Deep value is rarely found soaring about in blue skies and unbridled optimism. More typically, it’s found floundering in sludge and soul-breaking pessimism.

Germany’s largest bank, Deutsche Bank AG (NYSE: DB), is floundering in sludge. What’s more, Deutsche Bank’s performance – both its share price and financials – have broken many investors’ souls.

Deutsche Bank shares have traded on the New York Stock Exchange since 1996. Back then, an investor could have picked up a DB share for $45.

[ad#Google Adsense 336×280-IA]In early 2007, he could have sold that share for $145.

Since then, it’s been a wingsuit flight down from the stratosphere to terra firma.

Today, DB shares trade for less than $18 each – an all-time low.

Deutsche Bank’s problems are as varied as they are numerous.

Business is down across its two largest divisions.

Its corporate banking and securities division reported a 30% year-over-year decline in the fourth quarter. Its private and business clients division reported a 7% decline. European economic stagnation weighs heavily on both.

Capital structure is another issue. Deutsche Bank’s common equity Tier 1 ratio, a measure of financial strength, dropped to 11.1% at the end of 2015, down from 11.5% at the end of September.

More than anything, though, Deutsche Bank has had difficulty keeping its nose clean. It has been plagued by a string of scandals, ranging from interest-rate manipulation to money laundering, that date back to 2008. Deutsche Bank has racked up 13 billion euros ($14.2 billion in current dollars) in legal fees and fines over the past seven years. More than a third of the money spent – 5.2 billion euros ($5.7 billion) – was spent last year.

All the bad news coalesced in 2015. Deutsche Bank posted a record loss of 6.8 billion euros ($7.4 billion) for the year. Bonuses for the management board have been eliminated, and bonuses for eligible employees will be reduced.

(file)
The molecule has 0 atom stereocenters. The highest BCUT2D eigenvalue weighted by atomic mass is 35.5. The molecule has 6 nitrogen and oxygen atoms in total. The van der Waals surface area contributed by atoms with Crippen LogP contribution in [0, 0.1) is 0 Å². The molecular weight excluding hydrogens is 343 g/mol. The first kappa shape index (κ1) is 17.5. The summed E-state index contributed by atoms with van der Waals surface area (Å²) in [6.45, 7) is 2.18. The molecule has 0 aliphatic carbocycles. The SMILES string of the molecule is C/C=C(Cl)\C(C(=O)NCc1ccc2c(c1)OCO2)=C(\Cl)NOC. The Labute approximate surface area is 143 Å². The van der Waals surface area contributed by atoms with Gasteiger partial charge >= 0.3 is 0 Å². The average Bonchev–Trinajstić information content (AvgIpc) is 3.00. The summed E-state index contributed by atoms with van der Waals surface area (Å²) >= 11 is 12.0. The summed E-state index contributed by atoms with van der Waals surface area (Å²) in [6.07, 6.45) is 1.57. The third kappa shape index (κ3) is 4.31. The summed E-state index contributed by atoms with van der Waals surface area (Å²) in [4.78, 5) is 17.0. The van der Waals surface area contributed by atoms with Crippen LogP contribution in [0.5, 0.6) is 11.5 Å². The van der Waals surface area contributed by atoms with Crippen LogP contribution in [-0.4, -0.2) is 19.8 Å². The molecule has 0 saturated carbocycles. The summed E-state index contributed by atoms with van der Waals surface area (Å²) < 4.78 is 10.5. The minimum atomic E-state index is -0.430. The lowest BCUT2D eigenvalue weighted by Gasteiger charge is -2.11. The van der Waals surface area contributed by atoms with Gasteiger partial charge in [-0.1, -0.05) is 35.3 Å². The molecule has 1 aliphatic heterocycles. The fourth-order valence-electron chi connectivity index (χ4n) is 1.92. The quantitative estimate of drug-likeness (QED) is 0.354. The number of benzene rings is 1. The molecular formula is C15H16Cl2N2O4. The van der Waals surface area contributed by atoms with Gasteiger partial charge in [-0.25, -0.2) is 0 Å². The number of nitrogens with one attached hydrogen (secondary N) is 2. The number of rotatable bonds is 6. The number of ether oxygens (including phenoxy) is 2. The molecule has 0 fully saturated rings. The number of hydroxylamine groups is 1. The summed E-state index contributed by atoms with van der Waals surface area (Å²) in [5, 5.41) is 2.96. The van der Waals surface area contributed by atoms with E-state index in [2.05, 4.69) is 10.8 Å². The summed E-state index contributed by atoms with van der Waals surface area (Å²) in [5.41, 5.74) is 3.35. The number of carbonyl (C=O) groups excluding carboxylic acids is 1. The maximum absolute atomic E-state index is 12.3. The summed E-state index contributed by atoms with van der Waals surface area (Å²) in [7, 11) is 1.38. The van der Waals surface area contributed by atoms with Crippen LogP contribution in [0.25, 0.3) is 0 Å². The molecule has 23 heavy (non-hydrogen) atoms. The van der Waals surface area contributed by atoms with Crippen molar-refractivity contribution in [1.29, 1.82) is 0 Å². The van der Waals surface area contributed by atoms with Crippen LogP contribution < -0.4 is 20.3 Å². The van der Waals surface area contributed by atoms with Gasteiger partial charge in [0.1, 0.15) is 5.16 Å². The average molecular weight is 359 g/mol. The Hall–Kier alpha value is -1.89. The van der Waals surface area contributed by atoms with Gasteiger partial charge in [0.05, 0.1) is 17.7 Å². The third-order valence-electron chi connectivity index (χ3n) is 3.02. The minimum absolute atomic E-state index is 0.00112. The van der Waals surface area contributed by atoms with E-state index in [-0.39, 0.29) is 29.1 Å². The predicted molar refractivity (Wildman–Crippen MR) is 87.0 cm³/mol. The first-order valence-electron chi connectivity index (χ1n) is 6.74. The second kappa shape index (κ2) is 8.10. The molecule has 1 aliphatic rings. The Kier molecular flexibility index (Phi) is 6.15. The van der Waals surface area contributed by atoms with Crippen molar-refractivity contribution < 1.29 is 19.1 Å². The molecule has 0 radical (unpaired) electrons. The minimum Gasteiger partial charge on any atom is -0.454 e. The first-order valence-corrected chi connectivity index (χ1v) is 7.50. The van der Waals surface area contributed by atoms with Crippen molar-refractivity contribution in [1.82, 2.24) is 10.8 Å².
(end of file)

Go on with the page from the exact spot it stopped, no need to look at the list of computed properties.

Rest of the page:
So, why do I like what’s currently the world’s worst bank?

For one, no matter how bad it gets, Deutsche Bank is going nowhere. It is Germany’s largest bank, and it’s too big to fail. To be sure, things could get so bad that the bank would need to undergo a complete capital restructuring that eliminates shareholder equity. I view that scenario as remote. More likely – though unlikely – Deutsche Bank would need to issue additional shares to raise capital. CEO John Cryan has assured investors that won’t happen.

Speaking of Cryan, he was brought on board last July to remake the company. Cryan specializes in large-scale remakes. He climbed the ranks at UBS AG (NYSE: UBS) to become one of its most senior investment bankers. As the financial crisis mounted in 2008, UBS promoted Cryan to chief financial officer, where he helped slash the Swiss bank’s balance sheet and resurrect its operations amid a government rescue.

Cryan is leading a push to simplify Deutsche Bank by selling risky or less profitable businesses. The company has already exited Russia, and it’s cutting its Brazilian workforce in half. It plans to drop in-house and contractor jobs, and eventually spin off its Postbank retail bank.

But it’s not just about cutting. Cryan will spend millions of euros this year to modernize Deutsche Bank’s important equity-derivatives and debt-trading platforms.

2015 was a “kitchen-sink” year. I suspect that everything Deutsche Bank could write off in 2015 it did. This makes sense. A new management team wants to remove as many legacy costs as it can and start anew. The stage is then set for future earnings.

Despite recent travails, Deutsche Bank is expected to make money this year. The average estimate is for $2.25 per share. If the estimate holds, DB shares are trading at less than 8 times forward earnings. Both Wells Fargo (NYSE: WFC) and U.S. Bancorp (NYSE: USB) trade at 11 times forward earnings. JPMorgan Chase (NYSE: JPM) trades at 9 times forward earnings.

Deutsche Bank’s depressed shares trade to yield 4.7%, based on last year’s dividend. (Deutsche Bank pays its dividend annually, which goes ex-dividend in May.)

There’s a chance a dividend might not be forthcoming this year. It depends how quickly the company can turn its operations around.

That said, expectations might be Deutsche Bank’s most attractive feature. There aren’t any. The bar is set at a floor-scraping low. Any positive news – even trivial positive news – will help lift Deutsche Bank shares out of the sludge.

— Steve Mauzy


Source: Wyatt Investment Research